PTC says OK to 2-year sales tax


The Peachtree City Council decided Thursday night that it is on board with asking residents to approve a one-percent Special Purpose Local Option Sales Tax for a two-year period. The city’s permission was necessary for the county commission to authorize putting the matter on the ballot this fall.

While the county wants to use its share to replace failing culverts underneath and beside roads, there is significant interest for Peachtree City to use its share to fund its annual road and cart path repair budget of about $1.5 million a year.

Councilman Eric Imker said the city’s share for the two years, estimated at $13.4 million, would surpass the $10.5 million the city got over five years from the countywide transportation sales tax approved in 2004.

Those funds could pay for the city’s road and cart path needs for eight years, or perhaps for fewer with the addition of new cart paths requested by citizens, Imker said. There is also a chance for the city to reduce its millage rate, Imker added.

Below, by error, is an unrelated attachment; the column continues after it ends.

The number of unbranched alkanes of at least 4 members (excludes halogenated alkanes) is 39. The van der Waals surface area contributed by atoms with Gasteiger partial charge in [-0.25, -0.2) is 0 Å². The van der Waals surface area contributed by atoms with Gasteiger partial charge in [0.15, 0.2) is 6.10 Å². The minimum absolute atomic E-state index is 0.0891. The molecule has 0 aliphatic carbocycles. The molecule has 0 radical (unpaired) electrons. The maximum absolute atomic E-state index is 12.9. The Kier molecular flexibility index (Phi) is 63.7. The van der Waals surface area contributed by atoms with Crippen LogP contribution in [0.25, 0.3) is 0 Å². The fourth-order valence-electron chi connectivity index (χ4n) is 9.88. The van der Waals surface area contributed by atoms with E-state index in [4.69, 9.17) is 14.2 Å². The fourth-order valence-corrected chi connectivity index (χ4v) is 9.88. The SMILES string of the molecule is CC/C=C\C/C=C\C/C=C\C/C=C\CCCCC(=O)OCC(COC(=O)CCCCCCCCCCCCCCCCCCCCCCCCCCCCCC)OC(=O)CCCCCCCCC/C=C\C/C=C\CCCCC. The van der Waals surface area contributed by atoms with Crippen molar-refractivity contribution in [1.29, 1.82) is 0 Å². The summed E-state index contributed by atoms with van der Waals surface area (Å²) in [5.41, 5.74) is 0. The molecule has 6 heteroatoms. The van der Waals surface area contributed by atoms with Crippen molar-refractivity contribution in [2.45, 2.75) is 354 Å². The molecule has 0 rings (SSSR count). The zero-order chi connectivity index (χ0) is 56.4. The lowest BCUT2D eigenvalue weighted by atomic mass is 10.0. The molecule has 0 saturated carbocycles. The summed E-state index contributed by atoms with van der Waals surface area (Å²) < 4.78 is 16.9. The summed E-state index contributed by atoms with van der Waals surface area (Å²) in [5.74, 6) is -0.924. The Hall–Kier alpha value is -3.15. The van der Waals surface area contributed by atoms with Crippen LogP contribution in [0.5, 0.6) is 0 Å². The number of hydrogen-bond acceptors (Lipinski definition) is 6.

Imker estimated the tax would cost him about $200 a year, assuming that he would buy $30,000 in taxable items in the county.

By the same token, raising a like amount via a property tax increase would cost residents about $365 a year, Imker said. The difference comes from out-of-town shoppers, Imker added.

Councilman George Dienhart said he liked the idea of the two years of tax revenue having an impact lasting six years or more.

“If things are tightly managed, and we do things the right way, there’s just no downside to this,” Dienhart said.

Councilwoman Kim Learnard was also on board with offering the sales tax to voters.

Mayor Don Haddix said he was against the sales tax proposal, saying he wants the city to get a long-term financial plan set in stone before he would agree to consider any additional taxes.

Council directed city staff to begin preparing a potential list of projects to be funded by the sales tax.

CORRECTION — The previous headline on this story incorrectly indicated that a formal vote had been taken and gave the purported vote count. That headline was erroneous. The council instead informally decided — 3-to-1, with Haddix dissenting — to develop a list of potential projects.